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A guide to herbal remedies

Herbal remedies are plants used like a medicine. People use herbal remedies to help prevent or cure disease. They use them to get relief from symptoms, boost energy, relax, or lose weight.

Herbals are not regulated or tested like medicines.

How can you know what you are getting and if it is useful? This guide can help you choose and use herbals safely.

Herbals are not Medicines

You have to be careful when using an herbal remedy. Herbal remedies are a type of dietary supplement. They are not medicines. Here are some things you should know about herbals:

  • Herbals are not regulated like medicines.
  • Herbals do not need to be rigidly tested before they are sold.
  • Herbals may not work as claimed.
  • Labels do not need to be approved. It may not list the correct amount of an ingredient.
  • Some herbal remedies may contain ingredients or contaminants not listed on the label.

Natural Does not Mean Safe

Many people think that using plants to treat illness is safer than taking medicine. People have been using plants in folk medicine for centuries. So it is easy to see the appeal. Yet "natural" does not mean safe. Unless taken as directed, some herbals can interact with other medicines or be toxic at high doses. Also, some may cause side effects.

Here are some examples:

  • Kava is an herb used for anxiety, insomnia, symptoms of menopause, and other ailments. Some studies show it may work for anxiety. But kava can also cause severe liver damage. The FDA has issued a warning against its use.
  • St. John's Wort may work for mild to moderate depression. However, it can interact with birth control pills, antidepressants, and other drugs. It can also cause side effects such as stomach upset and anxiety.
  • Yohimbe is a bark used to treat erectile dysfunction. The bark can cause high blood pressure, increased heart rate, anxiety, and other side effects. It can interact with certain medicines for depression. Taking it in high does or for a long time can be dangerous.

Of course, some herbals have been tested and work well for their intended purpose. Many are also quite safe, but the word "natural" will not tell you which ones are safe and which ones are not safe.

How to Choose and Use Herbal Remedies Safely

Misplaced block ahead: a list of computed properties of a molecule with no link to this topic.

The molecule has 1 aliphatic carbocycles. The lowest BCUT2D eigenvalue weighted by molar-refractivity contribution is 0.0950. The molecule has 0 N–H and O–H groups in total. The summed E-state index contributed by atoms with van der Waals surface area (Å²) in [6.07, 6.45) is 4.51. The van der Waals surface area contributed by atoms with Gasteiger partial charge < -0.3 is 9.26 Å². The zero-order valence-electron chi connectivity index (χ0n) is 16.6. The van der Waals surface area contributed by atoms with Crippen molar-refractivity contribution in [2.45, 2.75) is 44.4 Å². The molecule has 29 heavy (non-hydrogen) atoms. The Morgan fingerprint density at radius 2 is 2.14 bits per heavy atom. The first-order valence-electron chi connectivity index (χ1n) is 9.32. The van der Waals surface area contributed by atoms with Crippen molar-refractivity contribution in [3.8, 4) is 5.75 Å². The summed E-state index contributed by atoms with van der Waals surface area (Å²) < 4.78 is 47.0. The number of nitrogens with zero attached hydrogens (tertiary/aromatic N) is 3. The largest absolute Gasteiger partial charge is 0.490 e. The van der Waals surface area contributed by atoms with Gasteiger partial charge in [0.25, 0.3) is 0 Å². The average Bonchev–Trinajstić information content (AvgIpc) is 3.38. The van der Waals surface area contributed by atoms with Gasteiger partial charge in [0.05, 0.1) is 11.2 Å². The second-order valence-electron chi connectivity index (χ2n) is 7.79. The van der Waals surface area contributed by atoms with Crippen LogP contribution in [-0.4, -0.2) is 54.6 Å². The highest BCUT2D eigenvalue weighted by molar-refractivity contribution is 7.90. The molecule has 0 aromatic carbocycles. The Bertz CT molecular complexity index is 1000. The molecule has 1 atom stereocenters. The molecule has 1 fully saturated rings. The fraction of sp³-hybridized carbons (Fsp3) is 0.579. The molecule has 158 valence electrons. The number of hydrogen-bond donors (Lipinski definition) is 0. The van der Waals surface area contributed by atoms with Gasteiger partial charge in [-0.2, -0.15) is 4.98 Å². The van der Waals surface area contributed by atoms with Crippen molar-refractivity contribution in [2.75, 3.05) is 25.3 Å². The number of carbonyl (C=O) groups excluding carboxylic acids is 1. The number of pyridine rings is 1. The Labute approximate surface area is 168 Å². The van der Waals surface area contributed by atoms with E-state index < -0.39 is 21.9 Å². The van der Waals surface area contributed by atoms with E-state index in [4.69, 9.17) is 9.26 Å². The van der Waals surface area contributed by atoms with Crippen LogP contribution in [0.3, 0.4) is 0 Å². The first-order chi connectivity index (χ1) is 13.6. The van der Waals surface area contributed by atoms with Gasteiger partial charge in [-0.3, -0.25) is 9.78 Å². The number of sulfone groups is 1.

Some herbals can make you feel better and help keep you healthy. But you need to be a smart consumer. Use these tips when choosing herbal remedies.

  • Look closely at the claims made about the product. How is the product described? Is it a "miracle" pill that "melts away" fat? Will it work faster than regular care? Is it a secret your health care provider and drug companies don't want you to know? Such claims are red flags. If something's too good to be true, it probably is not.
  • Remember "real-life stories" are not scientific proof. Many products are promoted with real-life stories. Even if the quote comes from a provider, there's no proof that other people will get the same results.
  • Before trying a product, talk with your provider. Ask for their opinion. Is the product safe? What are the chances it will work? Are their risks? Will it interact with other medicines? Will it interfere with your treatment?
  • Buy only from companies that have certification on the label, such as "USP Verified" or "ConsumerLab.com Approved Quality." Companies with these certifications agree to test the purity and quality of their products.
  • DO NOT give herbal supplements to children or use them if you are older than 65. Talk to your provider first.
  • DO NOT use herbals without talking to your provider if you are taking any medicines.
  • DO NOT use them if you are pregnant or breastfeeding.
  • DO NOT use them if you are having surgery.
  • Always let your provider know what herbals you use. They can affect the medicines you take as well any treatment you receive.

Where to Get More Information

These sites can help you learn more about specific herbal supplements:

References

National Center for Complementary and Integrative Health (NCCIH). Using Dietary Supplements Wisely. Updated June 2014. nccih.nih.gov/health/supplements/wiseuse.htm. Accessed October 18, 2016.

U.S. Food & Drug Administration. Information for Consumers on Using Dietary Supplements. Updated July 26, 2016. www.fda.gov/Food/DietarySupplements/UsingDietarySupplements/default.htm. Accessed October 18, 2016.

Review Date 9/3/2016

Updated by: Linda J. Vorvick, MD, Clinical Associate Professor, Department of Family Medicine, UW Medicine, School of Medicine, University of Washington, Seattle, WA. Also reviewed by David Zieve, MD, MHA, Isla Ogilvie, PhD, and the A.D.A.M. Editorial team.

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